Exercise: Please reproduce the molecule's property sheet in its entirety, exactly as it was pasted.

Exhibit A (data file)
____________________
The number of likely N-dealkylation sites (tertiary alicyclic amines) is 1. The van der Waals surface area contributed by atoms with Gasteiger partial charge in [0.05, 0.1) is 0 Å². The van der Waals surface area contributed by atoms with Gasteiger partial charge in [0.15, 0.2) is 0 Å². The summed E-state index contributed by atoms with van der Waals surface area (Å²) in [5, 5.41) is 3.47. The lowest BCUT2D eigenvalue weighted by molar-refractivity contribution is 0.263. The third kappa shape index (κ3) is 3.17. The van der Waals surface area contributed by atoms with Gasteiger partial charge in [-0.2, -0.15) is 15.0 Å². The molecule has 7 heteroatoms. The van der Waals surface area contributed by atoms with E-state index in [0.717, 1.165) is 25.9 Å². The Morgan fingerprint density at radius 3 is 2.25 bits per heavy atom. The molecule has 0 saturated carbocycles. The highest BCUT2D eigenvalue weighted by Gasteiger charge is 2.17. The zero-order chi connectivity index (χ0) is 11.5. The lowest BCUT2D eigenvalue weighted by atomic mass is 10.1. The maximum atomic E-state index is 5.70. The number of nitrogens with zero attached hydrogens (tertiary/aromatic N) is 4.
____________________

The number of likely N-dealkylation sites (tertiary alicyclic amines) is 1. The van der Waals surface area contributed by atoms with Gasteiger partial charge in [0.05, 0.1) is 0 Å². The van der Waals surface area contributed by atoms with Gasteiger partial charge in [0.15, 0.2) is 0 Å². The summed E-state index contributed by atoms with van der Waals surface area (Å²) in [5, 5.41) is 3.47. The lowest BCUT2D eigenvalue weighted by molar-refractivity contribution is 0.263. The third kappa shape index (κ3) is 3.17. The van der Waals surface area contributed by atoms with Gasteiger partial charge in [-0.2, -0.15) is 15.0 Å². The molecule has 7 heteroatoms. The van der Waals surface area contributed by atoms with E-state index in [0.717, 1.165) is 25.9 Å². The Morgan fingerprint density at radius 3 is 2.25 bits per heavy atom. The molecule has 0 saturated carbocycles. The highest BCUT2D eigenvalue weighted by Gasteiger charge is 2.17. The zero-order chi connectivity index (χ0) is 11.5. The lowest BCUT2D eigenvalue weighted by atomic mass is 10.1. The maximum atomic E-state index is 5.70. The number of nitrogens with zero attached hydrogens (tertiary/aromatic N) is 4.